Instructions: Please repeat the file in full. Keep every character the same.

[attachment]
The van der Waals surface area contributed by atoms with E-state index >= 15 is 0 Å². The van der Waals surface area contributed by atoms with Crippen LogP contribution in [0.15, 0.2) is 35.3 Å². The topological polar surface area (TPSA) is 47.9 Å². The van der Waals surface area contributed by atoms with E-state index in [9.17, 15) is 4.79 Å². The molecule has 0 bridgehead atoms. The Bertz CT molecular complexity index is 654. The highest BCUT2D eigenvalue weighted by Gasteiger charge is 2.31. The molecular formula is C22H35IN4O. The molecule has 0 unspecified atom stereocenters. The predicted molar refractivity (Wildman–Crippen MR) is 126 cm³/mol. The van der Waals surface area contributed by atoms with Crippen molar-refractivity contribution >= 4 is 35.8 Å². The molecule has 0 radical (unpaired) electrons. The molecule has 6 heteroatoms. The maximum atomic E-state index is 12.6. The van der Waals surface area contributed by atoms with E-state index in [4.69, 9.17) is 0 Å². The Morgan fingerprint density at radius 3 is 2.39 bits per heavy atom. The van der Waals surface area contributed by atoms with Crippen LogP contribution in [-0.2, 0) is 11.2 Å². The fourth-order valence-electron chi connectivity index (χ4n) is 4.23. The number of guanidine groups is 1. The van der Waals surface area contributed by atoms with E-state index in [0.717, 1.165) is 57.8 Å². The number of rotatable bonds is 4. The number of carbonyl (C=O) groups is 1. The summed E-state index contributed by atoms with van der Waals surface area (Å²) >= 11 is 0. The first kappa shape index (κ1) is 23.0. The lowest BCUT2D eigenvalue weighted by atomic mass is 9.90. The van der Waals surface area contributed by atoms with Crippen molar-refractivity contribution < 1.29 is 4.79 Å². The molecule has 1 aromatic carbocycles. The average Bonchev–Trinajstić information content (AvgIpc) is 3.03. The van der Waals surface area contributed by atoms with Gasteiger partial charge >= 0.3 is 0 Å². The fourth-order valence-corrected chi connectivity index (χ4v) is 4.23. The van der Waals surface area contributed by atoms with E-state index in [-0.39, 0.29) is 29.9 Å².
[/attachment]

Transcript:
The van der Waals surface area contributed by atoms with E-state index >= 15 is 0 Å². The van der Waals surface area contributed by atoms with Crippen LogP contribution in [0.15, 0.2) is 35.3 Å². The topological polar surface area (TPSA) is 47.9 Å². The van der Waals surface area contributed by atoms with E-state index in [9.17, 15) is 4.79 Å². The molecule has 0 bridgehead atoms. The Bertz CT molecular complexity index is 654. The highest BCUT2D eigenvalue weighted by Gasteiger charge is 2.31. The molecular formula is C22H35IN4O. The molecule has 0 unspecified atom stereocenters. The predicted molar refractivity (Wildman–Crippen MR) is 126 cm³/mol. The van der Waals surface area contributed by atoms with Crippen molar-refractivity contribution >= 4 is 35.8 Å². The molecule has 0 radical (unpaired) electrons. The molecule has 6 heteroatoms. The maximum atomic E-state index is 12.6. The van der Waals surface area contributed by atoms with E-state index in [4.69, 9.17) is 0 Å². The Morgan fingerprint density at radius 3 is 2.39 bits per heavy atom. The van der Waals surface area contributed by atoms with Crippen LogP contribution in [-0.2, 0) is 11.2 Å². The fourth-order valence-electron chi connectivity index (χ4n) is 4.23. The number of guanidine groups is 1. The van der Waals surface area contributed by atoms with E-state index in [0.717, 1.165) is 57.8 Å². The number of rotatable bonds is 4. The number of carbonyl (C=O) groups is 1. The summed E-state index contributed by atoms with van der Waals surface area (Å²) >= 11 is 0. The first kappa shape index (κ1) is 23.0. The lowest BCUT2D eigenvalue weighted by atomic mass is 9.90. The van der Waals surface area contributed by atoms with Crippen molar-refractivity contribution < 1.29 is 4.79 Å². The molecule has 1 aromatic carbocycles. The average Bonchev–Trinajstić information content (AvgIpc) is 3.03. The van der Waals surface area contributed by atoms with Gasteiger partial charge >= 0.3 is 0 Å². The fourth-order valence-corrected chi connectivity index (χ4v) is 4.23. The van der Waals surface area contributed by atoms with E-state index in [-0.39, 0.29) is 29.9 Å².